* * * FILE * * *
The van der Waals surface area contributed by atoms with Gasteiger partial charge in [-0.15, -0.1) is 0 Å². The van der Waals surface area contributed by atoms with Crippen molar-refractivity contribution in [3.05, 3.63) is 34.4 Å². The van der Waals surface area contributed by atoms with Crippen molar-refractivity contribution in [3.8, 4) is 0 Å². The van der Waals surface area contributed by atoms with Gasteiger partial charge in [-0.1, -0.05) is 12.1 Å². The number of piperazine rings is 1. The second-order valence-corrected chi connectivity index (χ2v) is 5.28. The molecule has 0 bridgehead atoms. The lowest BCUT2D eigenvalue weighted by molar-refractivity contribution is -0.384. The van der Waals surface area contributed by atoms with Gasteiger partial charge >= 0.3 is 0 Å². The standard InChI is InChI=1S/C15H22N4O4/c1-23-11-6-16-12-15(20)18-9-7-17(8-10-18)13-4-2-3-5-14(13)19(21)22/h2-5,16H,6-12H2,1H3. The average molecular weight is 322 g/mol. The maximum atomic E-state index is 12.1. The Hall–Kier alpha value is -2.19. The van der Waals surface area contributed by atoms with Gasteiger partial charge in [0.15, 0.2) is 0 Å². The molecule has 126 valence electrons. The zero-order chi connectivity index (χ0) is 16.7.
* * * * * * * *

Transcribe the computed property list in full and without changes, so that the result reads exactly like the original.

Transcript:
The van der Waals surface area contributed by atoms with Gasteiger partial charge in [-0.15, -0.1) is 0 Å². The van der Waals surface area contributed by atoms with Crippen molar-refractivity contribution in [3.05, 3.63) is 34.4 Å². The van der Waals surface area contributed by atoms with Crippen molar-refractivity contribution in [3.8, 4) is 0 Å². The van der Waals surface area contributed by atoms with Gasteiger partial charge in [-0.1, -0.05) is 12.1 Å². The number of piperazine rings is 1. The second-order valence-corrected chi connectivity index (χ2v) is 5.28. The molecule has 0 bridgehead atoms. The lowest BCUT2D eigenvalue weighted by molar-refractivity contribution is -0.384. The van der Waals surface area contributed by atoms with Gasteiger partial charge >= 0.3 is 0 Å². The standard InChI is InChI=1S/C15H22N4O4/c1-23-11-6-16-12-15(20)18-9-7-17(8-10-18)13-4-2-3-5-14(13)19(21)22/h2-5,16H,6-12H2,1H3. The average molecular weight is 322 g/mol. The maximum atomic E-state index is 12.1. The Hall–Kier alpha value is -2.19. The van der Waals surface area contributed by atoms with Gasteiger partial charge in [0.15, 0.2) is 0 Å². The molecule has 126 valence electrons. The zero-order chi connectivity index (χ0) is 16.7.